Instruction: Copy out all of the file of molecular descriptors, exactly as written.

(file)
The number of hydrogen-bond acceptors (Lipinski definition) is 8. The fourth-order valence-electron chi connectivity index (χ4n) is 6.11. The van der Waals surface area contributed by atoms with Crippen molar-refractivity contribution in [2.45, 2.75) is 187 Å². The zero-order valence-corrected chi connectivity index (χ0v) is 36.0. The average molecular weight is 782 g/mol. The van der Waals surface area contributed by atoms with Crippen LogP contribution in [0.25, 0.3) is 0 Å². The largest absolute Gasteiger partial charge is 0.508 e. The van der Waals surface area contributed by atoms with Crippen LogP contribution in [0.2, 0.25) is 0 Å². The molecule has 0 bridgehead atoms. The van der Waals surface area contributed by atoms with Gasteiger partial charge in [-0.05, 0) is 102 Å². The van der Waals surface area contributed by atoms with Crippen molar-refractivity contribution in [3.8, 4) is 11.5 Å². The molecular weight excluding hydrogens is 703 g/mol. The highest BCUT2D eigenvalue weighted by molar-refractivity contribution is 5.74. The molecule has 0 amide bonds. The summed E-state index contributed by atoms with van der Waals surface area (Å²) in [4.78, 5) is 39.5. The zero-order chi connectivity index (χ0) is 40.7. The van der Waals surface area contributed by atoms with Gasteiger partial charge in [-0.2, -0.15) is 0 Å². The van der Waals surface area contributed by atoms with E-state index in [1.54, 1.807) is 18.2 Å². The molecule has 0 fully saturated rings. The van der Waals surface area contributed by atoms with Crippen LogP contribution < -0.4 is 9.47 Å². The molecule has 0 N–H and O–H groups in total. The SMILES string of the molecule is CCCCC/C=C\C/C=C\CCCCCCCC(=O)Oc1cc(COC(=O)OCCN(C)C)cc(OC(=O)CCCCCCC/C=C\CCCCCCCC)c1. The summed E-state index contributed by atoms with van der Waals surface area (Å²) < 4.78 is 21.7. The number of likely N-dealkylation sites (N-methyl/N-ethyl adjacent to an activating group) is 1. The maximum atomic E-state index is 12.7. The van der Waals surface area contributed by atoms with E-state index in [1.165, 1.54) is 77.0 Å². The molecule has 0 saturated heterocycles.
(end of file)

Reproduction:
The number of hydrogen-bond acceptors (Lipinski definition) is 8. The fourth-order valence-electron chi connectivity index (χ4n) is 6.11. The van der Waals surface area contributed by atoms with Crippen molar-refractivity contribution in [2.45, 2.75) is 187 Å². The zero-order valence-corrected chi connectivity index (χ0v) is 36.0. The average molecular weight is 782 g/mol. The van der Waals surface area contributed by atoms with Crippen LogP contribution in [0.25, 0.3) is 0 Å². The largest absolute Gasteiger partial charge is 0.508 e. The van der Waals surface area contributed by atoms with Crippen LogP contribution in [0.2, 0.25) is 0 Å². The molecule has 0 bridgehead atoms. The van der Waals surface area contributed by atoms with Gasteiger partial charge in [-0.05, 0) is 102 Å². The van der Waals surface area contributed by atoms with Crippen molar-refractivity contribution in [3.8, 4) is 11.5 Å². The molecular weight excluding hydrogens is 703 g/mol. The highest BCUT2D eigenvalue weighted by molar-refractivity contribution is 5.74. The molecule has 0 amide bonds. The summed E-state index contributed by atoms with van der Waals surface area (Å²) in [4.78, 5) is 39.5. The zero-order chi connectivity index (χ0) is 40.7. The van der Waals surface area contributed by atoms with Gasteiger partial charge in [-0.2, -0.15) is 0 Å². The van der Waals surface area contributed by atoms with E-state index in [1.54, 1.807) is 18.2 Å². The molecule has 0 fully saturated rings. The van der Waals surface area contributed by atoms with Crippen LogP contribution < -0.4 is 9.47 Å². The molecule has 0 N–H and O–H groups in total. The SMILES string of the molecule is CCCCC/C=C\C/C=C\CCCCCCCC(=O)Oc1cc(COC(=O)OCCN(C)C)cc(OC(=O)CCCCCCC/C=C\CCCCCCCC)c1. The summed E-state index contributed by atoms with van der Waals surface area (Å²) < 4.78 is 21.7. The number of likely N-dealkylation sites (N-methyl/N-ethyl adjacent to an activating group) is 1. The maximum atomic E-state index is 12.7. The van der Waals surface area contributed by atoms with E-state index in [1.165, 1.54) is 77.0 Å². The molecule has 0 saturated heterocycles.